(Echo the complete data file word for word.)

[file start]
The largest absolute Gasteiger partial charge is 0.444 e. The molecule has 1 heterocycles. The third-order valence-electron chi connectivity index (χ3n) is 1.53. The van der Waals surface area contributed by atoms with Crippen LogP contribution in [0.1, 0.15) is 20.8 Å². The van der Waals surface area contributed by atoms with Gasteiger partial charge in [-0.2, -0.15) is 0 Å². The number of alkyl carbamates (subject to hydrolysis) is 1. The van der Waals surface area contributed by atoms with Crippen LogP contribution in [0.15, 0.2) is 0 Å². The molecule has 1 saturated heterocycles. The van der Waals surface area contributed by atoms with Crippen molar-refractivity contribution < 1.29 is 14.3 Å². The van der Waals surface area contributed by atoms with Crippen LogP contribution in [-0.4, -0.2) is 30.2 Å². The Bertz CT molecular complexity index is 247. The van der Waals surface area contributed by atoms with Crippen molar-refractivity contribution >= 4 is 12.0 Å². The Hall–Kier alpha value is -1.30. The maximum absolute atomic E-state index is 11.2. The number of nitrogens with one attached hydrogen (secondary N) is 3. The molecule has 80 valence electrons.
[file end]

The largest absolute Gasteiger partial charge is 0.444 e. The molecule has 1 heterocycles. The third-order valence-electron chi connectivity index (χ3n) is 1.53. The van der Waals surface area contributed by atoms with Crippen LogP contribution in [0.1, 0.15) is 20.8 Å². The van der Waals surface area contributed by atoms with Gasteiger partial charge in [-0.2, -0.15) is 0 Å². The number of alkyl carbamates (subject to hydrolysis) is 1. The van der Waals surface area contributed by atoms with Crippen LogP contribution in [0.15, 0.2) is 0 Å². The molecule has 1 saturated heterocycles. The van der Waals surface area contributed by atoms with Crippen molar-refractivity contribution < 1.29 is 14.3 Å². The van der Waals surface area contributed by atoms with Crippen LogP contribution in [-0.4, -0.2) is 30.2 Å². The Bertz CT molecular complexity index is 247. The van der Waals surface area contributed by atoms with Crippen molar-refractivity contribution >= 4 is 12.0 Å². The Hall–Kier alpha value is -1.30. The maximum absolute atomic E-state index is 11.2. The number of nitrogens with one attached hydrogen (secondary N) is 3. The molecule has 80 valence electrons.